Delhi gangrape victim dies in Singapore hospital, body to be brought back to India today

Ambulances outside Mount Elizabeth Hospital in Singapore.

The 23-year-old girl, who was gangraped and brutally assaulted in a Delhi bus nearly a fortnight ago, died at at Mount Elizabeth Hospital in Singapore on Saturday. Her body will be brought back to India tonight.

“The body of the gangraped victim will be flown back to India today on a chartered plane,” Indian High Commissioner Dr T C A Raghavan said on Saturday.

Meanwhile, keeping in view the the mass protests at the Jantar Mantar and India Gate, Delhi government has heightened security at all Metro stations in the capital city.

Prime Minister Manmohan Singh said he was aware of the emotions the attack has generated and it was up to all Indians to ensure that the young woman’s death will not have been in vain.

The victim “passed away peacefully” with her family and officials of the Indian Embassy by her side, Dr. Kevin Loh, the chief executive of Mount Elizabeth hospital, said in a statement.

After 10 days at a hospital in Delhi, the woman was brought on Thursday to Mount Elizabeth hospital, which specialises in multi-organ transplants. Loh said the woman had been in extremely critical condition since Thursday, and by late Friday her condition had taken a turn for the worse, with her vital signs deteriorating.

“Despite all efforts by a team of eight specialists in Mount Elizabeth Hospital to keep her stable, her condition continued to deteriorate over these two days,” Loh said. “She had suffered from severe organ failure following serious injuries to her body and brain. She was courageous in fighting for her life for so long against the odds but the trauma to her body was too severe for her to overcome.”

A police hearse leaves Mount Elizabeth Hospital.

The woman and a male friend, who have not been identified, were travelling on a bus after watching a film on the evening of December 16 when they were attacked by six men who raped her. The men also beat the couple and inserted an iron rod into the woman’s body, resulting in severe organ damage. Both were then stripped and thrown off the bus, according to police.

Police have arrested six people in connection with the attack, which left the victim with severe internal injuries, a lung infection and brain damage. She also suffered from a heart attack while in the hospital in India.

Indian High Commissioner, or ambassador, T.C.A. Raghavan told reporters that the scale of the injuries she suffered was “very grave” and in the end “proved too much.”

He said arrangements were being made to take her body back to India.The frightening nature of the crime shocked Indians, who have come out in the thousands for almost daily demonstrations. Television channels said security had been tightened in New Delhi in anticipation of more protests following the woman’s death.

The protesters are demanding stronger protection for women and the death penalty for rape, which is now punishable by a maximum of life imprisonment. Women face daily harassment across India, ranging from catcalls on the streets, groping and touching in public transport to rape.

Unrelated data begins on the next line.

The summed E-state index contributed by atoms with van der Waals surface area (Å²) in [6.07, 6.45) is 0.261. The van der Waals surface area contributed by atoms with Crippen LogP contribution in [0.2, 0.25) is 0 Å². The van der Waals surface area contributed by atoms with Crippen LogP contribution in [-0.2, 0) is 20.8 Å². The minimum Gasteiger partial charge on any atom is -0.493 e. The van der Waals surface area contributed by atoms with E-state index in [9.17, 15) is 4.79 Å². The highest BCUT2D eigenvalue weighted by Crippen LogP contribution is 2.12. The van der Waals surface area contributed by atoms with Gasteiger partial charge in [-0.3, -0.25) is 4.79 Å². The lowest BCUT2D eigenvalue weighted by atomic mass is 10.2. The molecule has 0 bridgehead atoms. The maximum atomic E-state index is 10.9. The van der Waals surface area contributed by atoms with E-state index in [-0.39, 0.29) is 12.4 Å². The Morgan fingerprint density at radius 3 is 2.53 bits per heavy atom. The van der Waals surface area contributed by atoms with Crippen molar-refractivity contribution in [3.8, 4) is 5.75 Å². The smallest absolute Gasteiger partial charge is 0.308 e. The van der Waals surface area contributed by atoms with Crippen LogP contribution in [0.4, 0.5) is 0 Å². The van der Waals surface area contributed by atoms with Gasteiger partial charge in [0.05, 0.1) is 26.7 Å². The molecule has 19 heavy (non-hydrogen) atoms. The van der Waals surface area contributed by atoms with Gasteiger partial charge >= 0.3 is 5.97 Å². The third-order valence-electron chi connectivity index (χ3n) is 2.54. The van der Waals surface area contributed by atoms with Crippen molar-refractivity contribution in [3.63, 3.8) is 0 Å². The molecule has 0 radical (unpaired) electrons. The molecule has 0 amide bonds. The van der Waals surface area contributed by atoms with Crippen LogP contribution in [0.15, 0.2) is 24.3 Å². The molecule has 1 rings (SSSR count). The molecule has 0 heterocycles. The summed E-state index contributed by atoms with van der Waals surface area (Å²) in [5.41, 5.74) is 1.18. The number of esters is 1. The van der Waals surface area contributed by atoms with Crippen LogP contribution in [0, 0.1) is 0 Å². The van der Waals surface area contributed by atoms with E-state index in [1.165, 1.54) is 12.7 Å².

Singh said he understands the angry reaction to the attack and hopes all Indians will work together to make appropriate changes.

“These are perfectly understandable reactions from a young India and an India that genuinely desires change,” the Prime Minister said in a statement. “It would be a true homage to her memory if we are able to channel these emotions and energies into a constructive course of action.”

He said the government was examining the penalties for crimes such as rape “to enhance the safety and security of women.”

“I hope that the entire political class and civil society will set aside narrow sectional interests and agendas to help us all reach the end that we all desire – making India a demonstrably better and safer place for women to live in,” Singh said.

The tragedy has forced India to confront the reality that sexually assaulted women are often blamed for the crime, which forces them to keep quiet and not report it to authorities for fear of exposing their families to ridicule. Also, police often refuse to accept complaints from those who are courageous enough to report the rapes, and the rare prosecutions that reach courts drag on for years.

Indian attitudes toward rape are so entrenched that even politicians and opinion makers have often suggested that women should not go out at night or wear clothes that might be seen provocative.

On Friday, Abhijit Mukherjee, son of President Pranab Mukherjee, apologised for calling the protesters “highly dented and painted” women who go from discos to demonstrations.

“I tender my unconditional apology to all the people whose sentiments got hurt,” he said.

Separately, authorities in Punjab state took action on Thursday when an 18-year-old woman killed herself by drinking poison a month after she told police she was gangraped.

State authorities suspended one police officer and fired two others on accusations they delayed investigating and taking action in the case. The three accused in the rape were only arrested on Thursday night, a month after the crime was reported.

“This is a very sensitive crime, I have taken it very seriously,” said Paramjit Singh Gill, a top police officer of Patiala.

The woman was raped on November 13 and reported the attack to police on November 27. But police harassed the girl, asked her embarrassing questions and took no action against the accused, police sources said.

Authorities in Chhattisgarh also suspended a police officer on accusations he refused to register a rape complaint from a woman who said she had been attacked by a driver.

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